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Criminal Law Keyed to Ohlin
State v. Sexton
Citation:733 A.2d 1125 (1999)
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- The Brief Prologue provides necessary case brief introductory information and includes:
- Topic: Identifies the topic of law and where this case fits within your course outline.
- Parties: Identifies the cast of characters involved in the case.
- Procedural Posture & History: Shares the case history with how lower courts have ruled on the matter.
- Case Key Terms, Acts, Doctrines, etc.: A case specific Legal Term Dictionary.
- Case Doctrines, Acts, Statutes, Amendments and Treatises: Identifies and Defines Legal Authority used in this case.
- The Case Brief is the complete case summarized and authored in the traditional Law School I.R.A.C. format. The Pro case brief includes:
- Brief Facts: A Synopsis of the Facts of the case.
- Rule of Law: Identifies the Legal Principle the Court used in deciding the case.
- Facts: What are the factual circumstances that gave rise to the civil or criminal case? What is the relationship of the Parties that are involved in the case. Review the Facts of this case here:
On May 10, 1994, the defendant was arguing with Matthews. A witness saw a gun in the defendant’s hand and overheard Matthews telling the defendant that there were no bullets in that gun. Defendant called Matthews back and said, “you think there are no bullets in this gun?” Matthews replied, “yeah,” and the defendant shot the gun. A single bullet killed Matthews. The defendant’s version of the story was that Matthews showed him a gun and told him it was empty. The defendant then took the gun and while looking at it, it went off and shot Matthews. He stated that he had never before owned or shot a gun.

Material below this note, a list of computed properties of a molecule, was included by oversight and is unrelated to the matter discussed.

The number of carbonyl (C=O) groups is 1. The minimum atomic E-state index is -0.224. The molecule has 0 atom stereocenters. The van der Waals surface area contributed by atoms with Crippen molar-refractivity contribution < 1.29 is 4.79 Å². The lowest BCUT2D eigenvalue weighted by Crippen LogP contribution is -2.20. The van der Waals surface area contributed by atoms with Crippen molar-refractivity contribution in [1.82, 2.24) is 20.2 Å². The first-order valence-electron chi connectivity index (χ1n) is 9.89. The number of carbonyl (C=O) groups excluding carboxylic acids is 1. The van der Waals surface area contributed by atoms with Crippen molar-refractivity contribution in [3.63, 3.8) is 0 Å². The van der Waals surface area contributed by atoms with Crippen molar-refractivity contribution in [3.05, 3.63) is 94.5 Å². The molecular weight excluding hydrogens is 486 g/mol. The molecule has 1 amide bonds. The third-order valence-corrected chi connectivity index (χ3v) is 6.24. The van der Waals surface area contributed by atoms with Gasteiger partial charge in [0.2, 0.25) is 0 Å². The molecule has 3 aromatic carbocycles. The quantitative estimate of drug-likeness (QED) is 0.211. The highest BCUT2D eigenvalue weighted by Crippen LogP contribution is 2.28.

The defendant was charged with reckless manslaughter, among other things. At trial, experts agreed that because of a missing spring from the gun, it was “probably a possible assumption” that the gun was unloaded. The jury found him guilty.
- Issue(s): Lists the Questions of Law that are raised by the Facts of the case.
- Holding: Shares the Court's answer to the legal questions raised in the issue.
- Concurring / Dissenting Opinions: Includes valuable concurring or dissenting opinions and their key points.
- Reasoning and Analysis: Identifies the chain of argument(s) which led the judges to rule as they did.